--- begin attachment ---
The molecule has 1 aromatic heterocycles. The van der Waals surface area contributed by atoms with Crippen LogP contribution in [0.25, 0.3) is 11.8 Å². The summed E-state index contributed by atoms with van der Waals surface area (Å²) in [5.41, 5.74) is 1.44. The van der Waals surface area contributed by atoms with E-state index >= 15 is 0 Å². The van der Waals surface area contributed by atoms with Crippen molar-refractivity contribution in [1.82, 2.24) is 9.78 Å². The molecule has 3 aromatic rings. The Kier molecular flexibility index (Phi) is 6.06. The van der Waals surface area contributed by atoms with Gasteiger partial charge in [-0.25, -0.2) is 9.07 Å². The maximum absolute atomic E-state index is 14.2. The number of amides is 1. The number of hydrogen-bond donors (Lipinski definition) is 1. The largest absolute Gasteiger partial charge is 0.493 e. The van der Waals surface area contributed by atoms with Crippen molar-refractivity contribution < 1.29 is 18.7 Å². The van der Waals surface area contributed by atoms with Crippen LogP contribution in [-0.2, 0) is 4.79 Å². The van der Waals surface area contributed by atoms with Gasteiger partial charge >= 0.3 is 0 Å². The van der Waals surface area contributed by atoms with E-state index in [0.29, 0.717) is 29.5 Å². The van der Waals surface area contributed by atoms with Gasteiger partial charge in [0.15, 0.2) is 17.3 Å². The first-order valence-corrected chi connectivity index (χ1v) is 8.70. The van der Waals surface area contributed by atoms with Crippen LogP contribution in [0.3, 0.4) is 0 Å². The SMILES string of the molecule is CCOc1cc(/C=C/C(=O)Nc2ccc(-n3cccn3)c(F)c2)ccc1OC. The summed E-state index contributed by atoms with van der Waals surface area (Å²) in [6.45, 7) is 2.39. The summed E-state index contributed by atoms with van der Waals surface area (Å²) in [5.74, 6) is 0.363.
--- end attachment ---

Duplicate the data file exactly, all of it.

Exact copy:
The molecule has 1 aromatic heterocycles. The van der Waals surface area contributed by atoms with Crippen LogP contribution in [0.25, 0.3) is 11.8 Å². The summed E-state index contributed by atoms with van der Waals surface area (Å²) in [5.41, 5.74) is 1.44. The van der Waals surface area contributed by atoms with E-state index >= 15 is 0 Å². The van der Waals surface area contributed by atoms with Crippen molar-refractivity contribution in [1.82, 2.24) is 9.78 Å². The molecule has 3 aromatic rings. The Kier molecular flexibility index (Phi) is 6.06. The van der Waals surface area contributed by atoms with Gasteiger partial charge in [-0.25, -0.2) is 9.07 Å². The maximum absolute atomic E-state index is 14.2. The number of amides is 1. The number of hydrogen-bond donors (Lipinski definition) is 1. The largest absolute Gasteiger partial charge is 0.493 e. The van der Waals surface area contributed by atoms with Crippen molar-refractivity contribution < 1.29 is 18.7 Å². The van der Waals surface area contributed by atoms with Crippen LogP contribution in [-0.2, 0) is 4.79 Å². The van der Waals surface area contributed by atoms with Gasteiger partial charge >= 0.3 is 0 Å². The van der Waals surface area contributed by atoms with E-state index in [0.29, 0.717) is 29.5 Å². The van der Waals surface area contributed by atoms with Gasteiger partial charge in [0.15, 0.2) is 17.3 Å². The first-order valence-corrected chi connectivity index (χ1v) is 8.70. The van der Waals surface area contributed by atoms with Crippen LogP contribution in [0.3, 0.4) is 0 Å². The SMILES string of the molecule is CCOc1cc(/C=C/C(=O)Nc2ccc(-n3cccn3)c(F)c2)ccc1OC. The summed E-state index contributed by atoms with van der Waals surface area (Å²) in [6.45, 7) is 2.39. The summed E-state index contributed by atoms with van der Waals surface area (Å²) in [5.74, 6) is 0.363.